Sunday, August 31, 2008

Western Union Scam

Yesterday in my state of exhaustion I was almost caught by the Western Union scam. I looked for a lens on Craigslist, only to find an advert for a Canon 5D + lens at a ridiculous price. I got in contact with the seller to find out more. It all seemed a bit strange, but I couldn't work out where the catch was. They gave me instructions of how to pay, which also seemed to be secure, as they said that I wouldn't actually pay until I received the product. However, speaking to a fellow photographer/internet guru/friend I heard for the first time about the Western Union Scam, the trap that I was about to dive head first into.

Watch out for it! If a deal is too good to be true, there's a catch.

Back in Santiago

I'm currently more tired than I've been for a long long time, but I'm also home, and although the summer has been useful/interesting/exciting in equal measure, to be back in my own flat is a good feeling. I arrived back into Santiago this morning after a 5.30 start in Stansted. This on top of the 48+ hours I went without sleep on the way from Seoul to the UK means I'm on the verge of collapse.

However, life goes on and I'll be heading back into the department tomorrow to catch up with everyone and to restart things which have been on hold while I've been away (for this I'm currently feeling rather guilty, as I didn't manage to keep juggling things from afar as well as I'd hoped). I'm not expecting a day of great brainwaves tomorrow, as I guess it's going to be another few days until I've recharged my batteries completely. Food needs to be bought, bills need to be paid, the flat needs a thorough dusting, Spanish lessons need to be restarted, and life has to be generally settled back into.

In three weeks I have to go to Portugal for a couple of days to give a talk in Porto, but I believe I don't have any other travel priorities before Christmas, which is a rather comforting thought.

Anyway, for now I'll be settling back into life here with plenty to be getting on with, so I'll simply update here as seems appropriate.

Friday, August 29, 2008

On the road, off the road

Fifteen hours in the air, chairs not designed for 6 ft 4 chaps, no sleep, a couple of movies, lots of turbulence, a fine sunrise, lovely views over Hong Kong, saying goodbye to Asia - again, back in Oxford, family reunion, back to Spain on Sunday, jet-lagged, contented, full of tea and toast, people to contact, people to thank, normal work life beckons, stream of consciousness, sleep needed!

Wednesday, August 27, 2008

End of travel adventures for the summer

I spent the last couple of days in Taegu, Daegu, 대구, mostly at Keimyung university, which has truly one of the most beautiful campuses I've ever visited, set as it is in the mountains surrounding Korea's third largest city.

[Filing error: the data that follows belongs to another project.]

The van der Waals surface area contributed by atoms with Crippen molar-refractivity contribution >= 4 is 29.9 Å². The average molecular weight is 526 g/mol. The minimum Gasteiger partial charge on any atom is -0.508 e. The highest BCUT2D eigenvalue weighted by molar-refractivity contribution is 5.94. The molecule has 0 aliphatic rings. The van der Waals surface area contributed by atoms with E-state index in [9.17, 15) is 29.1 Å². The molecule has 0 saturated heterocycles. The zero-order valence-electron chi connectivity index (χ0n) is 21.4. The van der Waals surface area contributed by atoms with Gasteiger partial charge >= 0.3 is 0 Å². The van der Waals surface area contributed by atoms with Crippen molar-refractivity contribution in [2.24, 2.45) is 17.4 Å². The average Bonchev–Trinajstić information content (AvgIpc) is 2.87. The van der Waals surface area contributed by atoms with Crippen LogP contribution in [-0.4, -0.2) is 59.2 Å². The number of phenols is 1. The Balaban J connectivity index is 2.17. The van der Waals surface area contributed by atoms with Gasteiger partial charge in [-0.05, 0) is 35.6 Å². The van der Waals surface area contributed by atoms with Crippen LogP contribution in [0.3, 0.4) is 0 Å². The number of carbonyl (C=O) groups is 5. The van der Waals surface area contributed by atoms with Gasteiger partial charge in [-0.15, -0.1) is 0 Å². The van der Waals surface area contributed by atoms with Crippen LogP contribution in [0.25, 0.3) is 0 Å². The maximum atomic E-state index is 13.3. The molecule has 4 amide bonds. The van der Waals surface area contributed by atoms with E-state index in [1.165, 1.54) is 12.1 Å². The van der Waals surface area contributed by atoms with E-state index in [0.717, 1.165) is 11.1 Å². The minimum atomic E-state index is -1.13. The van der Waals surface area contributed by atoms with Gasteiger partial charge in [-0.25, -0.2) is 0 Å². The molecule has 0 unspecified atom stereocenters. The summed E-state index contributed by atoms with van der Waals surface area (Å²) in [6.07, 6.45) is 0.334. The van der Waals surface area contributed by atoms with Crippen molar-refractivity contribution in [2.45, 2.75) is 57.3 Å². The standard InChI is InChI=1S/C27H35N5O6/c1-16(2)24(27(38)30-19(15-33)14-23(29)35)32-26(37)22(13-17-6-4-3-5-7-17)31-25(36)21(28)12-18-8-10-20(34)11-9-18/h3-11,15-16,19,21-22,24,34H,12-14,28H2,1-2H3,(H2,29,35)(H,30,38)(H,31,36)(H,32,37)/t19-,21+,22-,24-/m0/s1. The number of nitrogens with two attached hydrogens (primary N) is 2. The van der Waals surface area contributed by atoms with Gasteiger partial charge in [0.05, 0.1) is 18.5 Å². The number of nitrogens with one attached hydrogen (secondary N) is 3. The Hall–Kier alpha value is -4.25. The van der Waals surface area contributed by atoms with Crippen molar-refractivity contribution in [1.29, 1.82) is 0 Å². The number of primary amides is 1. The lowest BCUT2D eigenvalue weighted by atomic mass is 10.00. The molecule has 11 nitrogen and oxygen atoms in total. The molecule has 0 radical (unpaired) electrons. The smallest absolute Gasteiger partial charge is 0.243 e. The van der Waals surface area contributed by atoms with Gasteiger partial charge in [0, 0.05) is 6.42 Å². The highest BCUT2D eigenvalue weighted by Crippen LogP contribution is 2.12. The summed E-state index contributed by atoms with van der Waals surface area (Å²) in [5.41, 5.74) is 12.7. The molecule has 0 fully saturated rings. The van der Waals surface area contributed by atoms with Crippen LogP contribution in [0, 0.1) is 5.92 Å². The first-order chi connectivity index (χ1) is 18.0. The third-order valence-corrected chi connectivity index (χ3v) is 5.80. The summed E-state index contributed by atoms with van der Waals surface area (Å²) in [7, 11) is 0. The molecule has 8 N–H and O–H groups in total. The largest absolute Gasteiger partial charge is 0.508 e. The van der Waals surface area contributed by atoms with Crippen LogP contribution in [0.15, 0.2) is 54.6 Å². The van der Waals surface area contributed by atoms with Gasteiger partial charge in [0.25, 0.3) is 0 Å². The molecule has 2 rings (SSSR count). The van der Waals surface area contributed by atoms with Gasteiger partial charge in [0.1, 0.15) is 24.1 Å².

I came back today on the very comfortable 300 km/h KTX train and arrived into Seoul at around 9 this evening. Tomorrow is my last day in Korea. My stay here, for a little over three weeks, has been extremely useful and I certainly feel as this rather ridiculous summer of work/travel draws to a close that talking with so many people over the last two months has been well worth the tiredness that I'm now succumbing too.

Tomorrow I fly in the evening to Hong Kong, stay there for a few hours, before heading to the UK where I'll spend 48 hours before getting back to Spain in time to go to work on Monday morning. Unfortunately I'm due to land in England around 5 am on Friday morning and given my usual inability to sleep at all on flights, I'm expecting my body clock to be all out of kilter for a few days.

Anyway, with this last post before I head back home I'll leave you with a photo from the Royal Palace in Seoul, which I visited on Sunday - some shameless HDR (click for larger versions)
Royal palace, Seoul

Sunday, August 24, 2008

Give and take

My research period here in Seoul is (officially) over now, having handed in my visiting researchers report on Friday afternoon. We now have a few calculations to be getting on with over the next couple of weeks which, as always, may or may not lead to anything. Whatever happens, my time here has been lively and enjoyable, spending dozens upon dozens of hours talking with my collaborators in the two departments I've been visiting.

I'm now here for another few days before heading back to Spain via two days in England (just the way the cheapest flights went). I'm now couchsurfing in the South of the city and, as always happens with Couchsurfing, meeting some wonderful people. My host is one of the most exceptional people I've met, having such a diverse range of talents and interests that surprises never stop and we seem to be constantly discovering shared passions. My host's friends who I've met over the last few days here are also a great group, many of whom are couchsurfers themselves and it's been great to get some insights into life in Seoul as seen by the expat community, which is made up predominantly of English teachers. I don't particularly chose to spend all my time with expats, figuring that time in a foreign country is best spent finding out about life from the local residents, but on this occasion it has simply worked out that way, and it's one of the most lively intelligent groups I've had the pleasure of meeting.